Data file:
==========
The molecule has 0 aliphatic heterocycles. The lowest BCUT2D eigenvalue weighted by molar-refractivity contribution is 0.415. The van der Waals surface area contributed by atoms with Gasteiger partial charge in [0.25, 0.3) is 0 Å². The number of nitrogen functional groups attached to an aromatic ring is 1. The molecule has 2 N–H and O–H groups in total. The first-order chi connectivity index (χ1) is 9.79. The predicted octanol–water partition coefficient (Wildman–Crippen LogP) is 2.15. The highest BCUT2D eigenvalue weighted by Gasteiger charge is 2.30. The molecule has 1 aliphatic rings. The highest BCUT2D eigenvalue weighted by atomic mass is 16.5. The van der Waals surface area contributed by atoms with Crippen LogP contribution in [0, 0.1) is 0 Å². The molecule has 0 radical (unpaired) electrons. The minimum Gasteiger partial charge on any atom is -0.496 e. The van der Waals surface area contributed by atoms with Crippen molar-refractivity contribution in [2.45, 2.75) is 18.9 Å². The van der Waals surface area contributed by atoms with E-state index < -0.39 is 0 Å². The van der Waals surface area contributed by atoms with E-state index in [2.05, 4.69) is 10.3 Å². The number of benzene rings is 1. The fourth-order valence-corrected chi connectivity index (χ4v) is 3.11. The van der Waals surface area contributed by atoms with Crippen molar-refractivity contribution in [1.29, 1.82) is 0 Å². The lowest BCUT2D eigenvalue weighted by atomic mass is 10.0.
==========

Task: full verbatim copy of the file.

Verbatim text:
The molecule has 0 aliphatic heterocycles. The lowest BCUT2D eigenvalue weighted by molar-refractivity contribution is 0.415. The van der Waals surface area contributed by atoms with Gasteiger partial charge in [0.25, 0.3) is 0 Å². The number of nitrogen functional groups attached to an aromatic ring is 1. The molecule has 2 N–H and O–H groups in total. The first-order chi connectivity index (χ1) is 9.79. The predicted octanol–water partition coefficient (Wildman–Crippen LogP) is 2.15. The highest BCUT2D eigenvalue weighted by Gasteiger charge is 2.30. The molecule has 1 aliphatic rings. The highest BCUT2D eigenvalue weighted by atomic mass is 16.5. The van der Waals surface area contributed by atoms with Crippen LogP contribution in [0, 0.1) is 0 Å². The molecule has 0 radical (unpaired) electrons. The minimum Gasteiger partial charge on any atom is -0.496 e. The van der Waals surface area contributed by atoms with Crippen molar-refractivity contribution in [2.45, 2.75) is 18.9 Å². The van der Waals surface area contributed by atoms with E-state index < -0.39 is 0 Å². The van der Waals surface area contributed by atoms with E-state index in [2.05, 4.69) is 10.3 Å². The number of benzene rings is 1. The fourth-order valence-corrected chi connectivity index (χ4v) is 3.11. The van der Waals surface area contributed by atoms with Crippen molar-refractivity contribution in [1.29, 1.82) is 0 Å². The lowest BCUT2D eigenvalue weighted by atomic mass is 10.0.